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A new paper looking to validate the User Types HEXAD Survey has just been released from the HCI Games Group (Games Institute, and Cheriton School of Computer Science, University of Waterloo). You can find it here Empirical validation of the Gamification User Types Hexad scale in English and Spanish or free… http://hcigames.com/download/empirical-validation-hexad-scale/
One of the findings is something that has been noted before and is not a surprise to me, but something I realise I have never explained. The finding is that the Philanthropist and Socialiser types are very closely linked when you look into them.
Furthermore, the evidence suggests there is a stronger correlation between the Philanthropist and Socialiser types than the theory anticipated, suggesting the possibility of an improvement to the theory itself, i.e., it should acknowledge that a person who is highly motivated by philanthropism will probably also be motivated by socialization in some degree, and vice versa. 
Now, as I say, this is not a surprise to me, but is something that I have never explained – which surprises me!
The Origin Story
If you look at the original User Types I created in 2012 or so, you will see that I had 4 types to start with, just the intrinsic types Socialiser, Achiever, Philanthropist and Free Spirit. This expanded into a 3D model and eventually contracted into the HEXAD for practical reasons!
The original 4 were based on two things initially. Self Determination Theory and Dan Pinks Drive. Both identify 3 key areas of motivation but differ slightly.
When I started to dive into it I made a decision, I was going to combine them into what you know now as RAMP, Relatedness, Autonomy, Mastery and Purpose. However, Purpose was focused on altruistic purpose rather than meaningful purpose. All types are driven by their own Purpose and meaning, but this specific group had a more focused purpose that was selfless in nature. I even asked Edward Deci about it and he pointed me to a paper  “The darker and brighter sides of human existence: Basic psychological needs as a unifying concept” where they discussed why meaning was not considered as a need in Self Determination Theory.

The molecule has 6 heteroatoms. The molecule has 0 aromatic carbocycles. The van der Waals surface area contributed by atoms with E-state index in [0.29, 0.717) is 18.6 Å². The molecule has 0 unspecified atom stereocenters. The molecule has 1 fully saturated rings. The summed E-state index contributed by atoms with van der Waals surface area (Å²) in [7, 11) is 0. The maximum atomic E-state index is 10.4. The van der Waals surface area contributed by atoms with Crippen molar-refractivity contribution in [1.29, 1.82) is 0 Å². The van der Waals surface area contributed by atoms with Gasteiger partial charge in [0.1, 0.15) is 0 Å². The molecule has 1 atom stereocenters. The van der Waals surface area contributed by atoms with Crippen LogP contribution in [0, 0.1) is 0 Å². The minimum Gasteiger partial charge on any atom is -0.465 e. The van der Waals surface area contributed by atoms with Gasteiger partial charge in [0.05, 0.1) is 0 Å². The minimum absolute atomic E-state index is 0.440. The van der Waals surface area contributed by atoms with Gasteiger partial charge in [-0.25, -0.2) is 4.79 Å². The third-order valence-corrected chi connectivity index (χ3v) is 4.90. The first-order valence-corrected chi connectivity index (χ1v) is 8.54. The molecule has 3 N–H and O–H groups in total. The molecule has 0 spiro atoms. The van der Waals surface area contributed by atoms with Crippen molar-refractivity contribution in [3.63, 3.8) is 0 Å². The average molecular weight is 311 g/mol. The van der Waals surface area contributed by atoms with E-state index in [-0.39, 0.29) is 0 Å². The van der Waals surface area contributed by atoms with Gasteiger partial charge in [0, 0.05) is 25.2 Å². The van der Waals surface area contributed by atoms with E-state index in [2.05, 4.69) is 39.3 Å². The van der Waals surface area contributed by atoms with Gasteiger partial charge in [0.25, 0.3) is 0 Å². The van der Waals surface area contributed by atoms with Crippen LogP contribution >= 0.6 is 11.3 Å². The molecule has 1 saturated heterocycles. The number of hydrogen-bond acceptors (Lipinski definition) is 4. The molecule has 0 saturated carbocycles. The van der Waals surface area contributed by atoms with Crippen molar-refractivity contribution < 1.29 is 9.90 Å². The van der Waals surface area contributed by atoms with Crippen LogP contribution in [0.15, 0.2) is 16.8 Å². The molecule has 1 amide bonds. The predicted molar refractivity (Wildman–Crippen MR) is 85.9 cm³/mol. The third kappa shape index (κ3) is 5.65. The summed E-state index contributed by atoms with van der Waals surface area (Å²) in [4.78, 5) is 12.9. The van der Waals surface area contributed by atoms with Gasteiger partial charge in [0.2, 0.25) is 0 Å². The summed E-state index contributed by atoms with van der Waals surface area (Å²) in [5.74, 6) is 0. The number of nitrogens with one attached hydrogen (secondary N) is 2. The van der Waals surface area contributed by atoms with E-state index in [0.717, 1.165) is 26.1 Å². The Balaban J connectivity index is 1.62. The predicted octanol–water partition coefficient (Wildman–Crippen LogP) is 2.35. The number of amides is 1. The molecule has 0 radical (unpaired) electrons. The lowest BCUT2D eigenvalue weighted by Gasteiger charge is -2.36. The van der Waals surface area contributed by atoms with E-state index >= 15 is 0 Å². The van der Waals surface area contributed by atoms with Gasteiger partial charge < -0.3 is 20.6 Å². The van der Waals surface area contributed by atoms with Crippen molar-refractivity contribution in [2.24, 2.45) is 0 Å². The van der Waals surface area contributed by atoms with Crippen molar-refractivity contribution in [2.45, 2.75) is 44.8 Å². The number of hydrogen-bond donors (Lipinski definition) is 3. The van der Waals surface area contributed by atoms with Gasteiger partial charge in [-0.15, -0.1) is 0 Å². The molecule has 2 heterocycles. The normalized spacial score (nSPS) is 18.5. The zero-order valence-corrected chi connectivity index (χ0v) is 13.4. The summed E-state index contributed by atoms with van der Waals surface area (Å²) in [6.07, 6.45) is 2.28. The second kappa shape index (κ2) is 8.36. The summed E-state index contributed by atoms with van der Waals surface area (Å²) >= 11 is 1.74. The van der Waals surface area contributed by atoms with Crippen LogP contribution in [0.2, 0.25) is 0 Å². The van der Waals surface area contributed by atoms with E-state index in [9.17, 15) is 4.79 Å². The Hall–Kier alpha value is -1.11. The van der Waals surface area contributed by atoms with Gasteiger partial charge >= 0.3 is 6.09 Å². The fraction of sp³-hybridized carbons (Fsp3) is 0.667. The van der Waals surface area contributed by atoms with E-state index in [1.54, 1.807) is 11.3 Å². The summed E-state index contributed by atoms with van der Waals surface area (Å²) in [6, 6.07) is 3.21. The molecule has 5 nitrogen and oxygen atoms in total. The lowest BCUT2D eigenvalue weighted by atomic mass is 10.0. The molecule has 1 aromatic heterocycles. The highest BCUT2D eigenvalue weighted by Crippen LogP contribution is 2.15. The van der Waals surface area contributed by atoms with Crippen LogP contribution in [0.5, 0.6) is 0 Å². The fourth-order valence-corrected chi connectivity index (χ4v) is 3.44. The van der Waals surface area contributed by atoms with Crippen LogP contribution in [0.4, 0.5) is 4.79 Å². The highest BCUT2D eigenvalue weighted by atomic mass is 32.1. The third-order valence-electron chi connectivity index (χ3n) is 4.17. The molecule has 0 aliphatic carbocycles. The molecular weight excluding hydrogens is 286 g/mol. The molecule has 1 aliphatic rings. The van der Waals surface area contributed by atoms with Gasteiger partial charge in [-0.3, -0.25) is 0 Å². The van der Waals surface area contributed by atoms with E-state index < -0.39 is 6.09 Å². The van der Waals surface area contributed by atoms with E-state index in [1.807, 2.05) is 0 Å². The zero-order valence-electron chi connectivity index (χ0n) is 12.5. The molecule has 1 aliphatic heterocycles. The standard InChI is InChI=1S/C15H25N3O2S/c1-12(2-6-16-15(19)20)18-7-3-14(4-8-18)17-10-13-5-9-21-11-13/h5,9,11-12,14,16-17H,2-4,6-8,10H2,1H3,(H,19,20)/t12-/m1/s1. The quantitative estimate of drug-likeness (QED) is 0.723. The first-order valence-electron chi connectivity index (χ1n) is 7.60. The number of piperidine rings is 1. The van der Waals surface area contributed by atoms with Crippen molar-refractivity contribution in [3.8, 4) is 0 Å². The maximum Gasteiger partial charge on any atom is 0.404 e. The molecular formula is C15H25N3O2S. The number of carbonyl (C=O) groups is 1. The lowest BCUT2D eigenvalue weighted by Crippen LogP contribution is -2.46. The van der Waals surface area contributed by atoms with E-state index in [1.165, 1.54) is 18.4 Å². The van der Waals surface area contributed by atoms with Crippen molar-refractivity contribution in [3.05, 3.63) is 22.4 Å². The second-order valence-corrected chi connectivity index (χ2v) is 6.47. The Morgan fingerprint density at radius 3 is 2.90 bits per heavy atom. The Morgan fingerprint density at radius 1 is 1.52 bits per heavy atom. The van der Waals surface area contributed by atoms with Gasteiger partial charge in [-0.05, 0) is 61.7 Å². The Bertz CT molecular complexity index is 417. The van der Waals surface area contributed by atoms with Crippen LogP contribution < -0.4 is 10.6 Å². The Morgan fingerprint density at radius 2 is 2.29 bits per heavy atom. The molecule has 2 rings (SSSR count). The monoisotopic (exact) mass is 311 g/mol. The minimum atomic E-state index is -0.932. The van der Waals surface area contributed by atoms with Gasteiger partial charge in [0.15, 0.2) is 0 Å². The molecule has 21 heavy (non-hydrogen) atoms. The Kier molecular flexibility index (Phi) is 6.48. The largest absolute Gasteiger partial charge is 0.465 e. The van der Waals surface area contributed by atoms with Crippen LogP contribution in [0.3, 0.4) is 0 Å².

However, and this is the important bit when you actually look into it carefully you will discover that relatedness and altruistic purpose are strongly linked. It makes sense, they both are about people and relationships. You can’t be altruistic if there is no one around to be altruistic towards! So it makes sense that a Philanthropic user would probably score highly on the Socailsiser scale.
Keep in mind, this was a tool built to help gamification designers. The reason I separated them was to help them with their thinking. Just because someone is looking for social mechanics, does not mean they will automatically be philanthropic in nature. So when building systems that require philanthropy I felt it was helpful to consider them slightly differently, hence I gave them their own sets of mechanics. In reality, those mechanics overlap slightly and that was to be expected, but it is interesting to see that proven now!
So, when building solutions that are aimed at Philanthropists, remember to think about Socialisers as well!
 Tondello, Gustavo F, et al. “Empirical Validation of the Gamification User Types Hexad Scale in English and Spanish.” International Journal of Human-Computer Studies, Academic Press, 13 Oct. 2018, www.sciencedirect.com/science/article/abs/pii/S1071581918306001
 Ryan, Richard M., and Edward L. Deci. “The Darker and Brighter Sides of Human Existence: Basic Psychological Needs as a Unifying Concept.” Psychological Inquiry, vol. 11, no. 4, 2000, pp. 319–338., doi:10.1207/s15327965pli1104_03.
Also published on Medium.